Law enforcement is on high alert around the U.S. Capitol after intelligence uncovered a “possible plot” by a militia group to target the building. About 5,200 National Guard troops are in Washington, and a large fence remains around the Capitol perimeter. https://t.co/m5o5X6H9dm— The Associated Press (@AP) March 4, 2021
The final weeks of the Trump presidency featured unprecedented attacks on one of the world’s most visible and influential democracies. After four years of condoning and indeed pardoning official malfeasance, ducking accountability for his own transgressions, and encouraging racist and right-wing extremists, the outgoing president openly strove to illegally overturn his loss at the polls, culminating in his incitement of an armed mob to disrupt Congress’s certification of the results. Trump’s actions went unchecked by most lawmakers from his own party, with a stunning silence that undermined basic democratic tenets. Only a serious and sustained reform effort can repair the damage done during the Trump era to the perception and reality of basic rights and freedoms in the United States.
The year leading up to the assault on the Capitol was fraught with other episodes that threw the country into the global spotlight in a new way. The politically distorted health recommendations, partisan infighting, shockingly high and racially disparate coronavirus death rates, and police violence against protesters advocating for racial justice over the summer all underscored the United States’ systemic dysfunctions and made American democracy appear fundamentally unstable. Even before 2020, Trump had presided over an accelerating decline in US freedom scores, driven in part by corruption and conflicts of interest in the administration, resistance to transparency efforts, and harsh and haphazard policies on immigration and asylum that made the country an outlier among its Group of Seven peers.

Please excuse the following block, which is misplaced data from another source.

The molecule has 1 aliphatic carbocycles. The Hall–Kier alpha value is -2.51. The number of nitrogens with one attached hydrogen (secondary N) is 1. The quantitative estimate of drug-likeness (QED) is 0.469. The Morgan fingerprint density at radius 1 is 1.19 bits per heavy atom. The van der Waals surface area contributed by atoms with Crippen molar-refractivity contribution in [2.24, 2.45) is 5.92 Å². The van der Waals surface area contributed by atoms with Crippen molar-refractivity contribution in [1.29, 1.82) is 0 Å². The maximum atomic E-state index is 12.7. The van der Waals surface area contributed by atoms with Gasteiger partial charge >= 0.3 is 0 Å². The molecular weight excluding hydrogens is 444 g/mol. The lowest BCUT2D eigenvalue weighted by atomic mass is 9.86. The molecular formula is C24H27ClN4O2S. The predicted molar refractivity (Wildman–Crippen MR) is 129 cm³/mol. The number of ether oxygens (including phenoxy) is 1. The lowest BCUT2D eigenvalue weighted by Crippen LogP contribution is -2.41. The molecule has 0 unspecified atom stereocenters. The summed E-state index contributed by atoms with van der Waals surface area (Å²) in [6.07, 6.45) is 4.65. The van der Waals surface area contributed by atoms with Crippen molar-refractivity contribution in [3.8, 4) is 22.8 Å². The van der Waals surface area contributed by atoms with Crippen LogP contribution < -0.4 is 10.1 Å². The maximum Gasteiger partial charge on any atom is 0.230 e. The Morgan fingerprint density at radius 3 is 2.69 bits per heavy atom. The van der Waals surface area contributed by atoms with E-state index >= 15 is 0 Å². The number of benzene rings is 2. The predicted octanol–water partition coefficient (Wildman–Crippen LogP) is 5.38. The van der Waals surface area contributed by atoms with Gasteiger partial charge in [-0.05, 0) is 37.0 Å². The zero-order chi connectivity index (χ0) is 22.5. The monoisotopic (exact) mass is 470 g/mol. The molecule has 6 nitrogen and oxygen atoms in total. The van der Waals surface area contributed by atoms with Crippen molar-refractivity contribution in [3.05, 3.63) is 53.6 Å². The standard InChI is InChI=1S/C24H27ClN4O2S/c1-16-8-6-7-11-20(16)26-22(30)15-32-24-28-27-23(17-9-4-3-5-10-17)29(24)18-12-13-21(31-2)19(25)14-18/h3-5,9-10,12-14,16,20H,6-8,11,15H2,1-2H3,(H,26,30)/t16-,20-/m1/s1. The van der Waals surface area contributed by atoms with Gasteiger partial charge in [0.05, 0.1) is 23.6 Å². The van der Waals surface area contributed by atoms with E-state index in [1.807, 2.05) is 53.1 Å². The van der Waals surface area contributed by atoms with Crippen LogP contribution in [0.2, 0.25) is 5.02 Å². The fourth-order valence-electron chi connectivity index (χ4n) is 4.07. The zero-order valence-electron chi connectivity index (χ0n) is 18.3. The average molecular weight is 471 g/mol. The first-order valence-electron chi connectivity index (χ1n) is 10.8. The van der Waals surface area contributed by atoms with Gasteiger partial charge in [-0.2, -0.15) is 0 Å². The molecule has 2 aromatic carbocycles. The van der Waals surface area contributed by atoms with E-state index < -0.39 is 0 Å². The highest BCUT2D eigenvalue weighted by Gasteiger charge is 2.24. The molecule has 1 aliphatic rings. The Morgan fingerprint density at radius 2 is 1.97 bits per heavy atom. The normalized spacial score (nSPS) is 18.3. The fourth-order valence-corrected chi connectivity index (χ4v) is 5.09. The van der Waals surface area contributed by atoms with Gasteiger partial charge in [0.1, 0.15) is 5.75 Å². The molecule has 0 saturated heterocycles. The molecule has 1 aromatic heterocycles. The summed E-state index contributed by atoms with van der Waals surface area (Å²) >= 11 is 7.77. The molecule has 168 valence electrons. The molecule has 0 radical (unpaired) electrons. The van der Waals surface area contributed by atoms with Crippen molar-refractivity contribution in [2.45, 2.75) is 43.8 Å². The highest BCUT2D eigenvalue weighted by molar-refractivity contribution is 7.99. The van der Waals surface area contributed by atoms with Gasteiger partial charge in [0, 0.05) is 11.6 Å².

But President Trump’s attempt to overturn the will of the American voters was arguably the most destructive act of his time in office. His drumbeat of claims—without evidence—that the electoral system was ridden by fraud sowed doubt among a significant portion of the population, despite what election security officials eventually praised as the most secure vote in US history. Nationally elected officials from his party backed these claims, striking at the foundations of democracy and threatening the orderly transfer of power....The exposure of US democracy’s vulnerabilities has grave implications for the cause of global freedom. Rulers and propagandists in authoritarian states have always pointed to America’s domestic flaws to deflect attention from their own abuses, but the events of the past year will give them ample new fodder for this tactic, and the evidence they cite will remain in the world’s collective memory for a long time to come. After the Capitol riot, a spokesperson from the Russian foreign ministry stated, “The events in Washington show that the US electoral process is archaic, does not meet modern standards, and is prone to violations.” Zimbabwe’s president said the incident “showed that the US has no moral right to punish another nation under the guise of upholding democracy.”